Chapter

The Jesuits of France

John McManners

in Church and Society in Eighteenth-Century France Volume 2: The Religion of the People and the Politics of Religion

Published in print July 1999 | ISBN: 9780198270041
Published online November 2003 | e-ISBN: 9780191600692 | DOI: http://dx.doi.org/10.1093/0198270046.003.0021

Series: Oxford History of the Christian Church

 The Jesuits of France

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Although ‘at the eye of the hurricane’ of political and ecclesiastical conflict, the war against Jansenism was only waged by a minority within the Society of Jesus. The Jesuits’ main concern was with education, where they provided the best available education for the bourgeois families of France, with the result that their ex‐pupils were to be found in influential positions in politics and throughout the worlds of administration, the law, and the Church, and among men of letters. They were also devoted to overseas missionary work in Canada, the West Indies, and within France, directed in particular at Protestants. Jesuits monopolized the post of confessor to the king from 1604 to 1764, and in the course of the early eighteenth century sought to impose an even stricter morality on Louis XV.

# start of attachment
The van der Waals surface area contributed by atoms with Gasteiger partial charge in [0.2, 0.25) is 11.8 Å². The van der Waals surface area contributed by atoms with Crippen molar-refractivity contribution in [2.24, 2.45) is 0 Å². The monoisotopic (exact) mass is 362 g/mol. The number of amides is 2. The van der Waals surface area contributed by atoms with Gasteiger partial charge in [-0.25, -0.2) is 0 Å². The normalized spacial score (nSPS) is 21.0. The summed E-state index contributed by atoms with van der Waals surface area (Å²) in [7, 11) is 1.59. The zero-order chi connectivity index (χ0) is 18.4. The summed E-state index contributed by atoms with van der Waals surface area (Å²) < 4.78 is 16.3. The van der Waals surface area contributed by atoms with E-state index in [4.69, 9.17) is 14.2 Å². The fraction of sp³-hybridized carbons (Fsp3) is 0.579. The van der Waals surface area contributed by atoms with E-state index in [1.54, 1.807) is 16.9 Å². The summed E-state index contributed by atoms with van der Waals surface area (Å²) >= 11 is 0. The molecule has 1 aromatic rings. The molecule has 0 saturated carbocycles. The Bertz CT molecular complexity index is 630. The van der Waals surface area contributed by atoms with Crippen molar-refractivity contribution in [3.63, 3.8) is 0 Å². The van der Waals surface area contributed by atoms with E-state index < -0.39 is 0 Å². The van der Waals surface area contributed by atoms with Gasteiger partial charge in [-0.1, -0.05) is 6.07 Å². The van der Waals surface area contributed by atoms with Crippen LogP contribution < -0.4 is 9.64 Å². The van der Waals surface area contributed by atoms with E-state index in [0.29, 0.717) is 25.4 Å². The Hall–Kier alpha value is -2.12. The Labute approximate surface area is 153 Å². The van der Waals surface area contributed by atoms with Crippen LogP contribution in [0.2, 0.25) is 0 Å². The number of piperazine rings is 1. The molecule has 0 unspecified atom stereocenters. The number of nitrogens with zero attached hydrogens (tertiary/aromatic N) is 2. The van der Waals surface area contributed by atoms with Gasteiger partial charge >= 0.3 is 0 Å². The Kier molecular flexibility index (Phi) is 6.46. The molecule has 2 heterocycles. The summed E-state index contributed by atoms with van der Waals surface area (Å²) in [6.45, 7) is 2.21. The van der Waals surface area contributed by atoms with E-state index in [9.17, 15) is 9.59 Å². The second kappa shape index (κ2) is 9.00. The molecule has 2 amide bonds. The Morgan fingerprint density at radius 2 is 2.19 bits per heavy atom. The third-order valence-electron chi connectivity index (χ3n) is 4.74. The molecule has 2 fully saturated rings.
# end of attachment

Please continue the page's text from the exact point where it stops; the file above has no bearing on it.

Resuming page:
Keywords: education; Jesuits; missions

Chapter.  9094 words. 

Subjects: History of Christianity

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